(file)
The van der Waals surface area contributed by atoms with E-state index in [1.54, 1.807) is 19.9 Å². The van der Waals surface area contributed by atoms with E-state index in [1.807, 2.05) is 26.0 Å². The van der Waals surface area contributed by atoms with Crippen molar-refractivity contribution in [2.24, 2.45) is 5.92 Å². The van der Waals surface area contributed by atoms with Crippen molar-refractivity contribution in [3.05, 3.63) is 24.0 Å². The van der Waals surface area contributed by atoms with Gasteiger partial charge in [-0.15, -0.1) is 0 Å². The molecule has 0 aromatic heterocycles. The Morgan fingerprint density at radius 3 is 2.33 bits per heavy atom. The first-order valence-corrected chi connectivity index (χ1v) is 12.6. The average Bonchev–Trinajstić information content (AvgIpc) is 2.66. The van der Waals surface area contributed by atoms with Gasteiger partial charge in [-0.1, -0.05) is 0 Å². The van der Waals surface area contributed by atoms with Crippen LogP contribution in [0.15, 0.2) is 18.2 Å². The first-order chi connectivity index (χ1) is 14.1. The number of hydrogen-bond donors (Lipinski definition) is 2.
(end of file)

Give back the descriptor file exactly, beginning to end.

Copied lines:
The van der Waals surface area contributed by atoms with E-state index in [1.54, 1.807) is 19.9 Å². The van der Waals surface area contributed by atoms with E-state index in [1.807, 2.05) is 26.0 Å². The van der Waals surface area contributed by atoms with Crippen molar-refractivity contribution in [2.24, 2.45) is 5.92 Å². The van der Waals surface area contributed by atoms with Crippen molar-refractivity contribution in [3.05, 3.63) is 24.0 Å². The van der Waals surface area contributed by atoms with Gasteiger partial charge in [-0.15, -0.1) is 0 Å². The molecule has 0 aromatic heterocycles. The Morgan fingerprint density at radius 3 is 2.33 bits per heavy atom. The first-order valence-corrected chi connectivity index (χ1v) is 12.6. The average Bonchev–Trinajstić information content (AvgIpc) is 2.66. The van der Waals surface area contributed by atoms with Gasteiger partial charge in [-0.1, -0.05) is 0 Å². The van der Waals surface area contributed by atoms with Crippen LogP contribution in [0.15, 0.2) is 18.2 Å². The first-order chi connectivity index (χ1) is 14.1. The number of hydrogen-bond donors (Lipinski definition) is 2.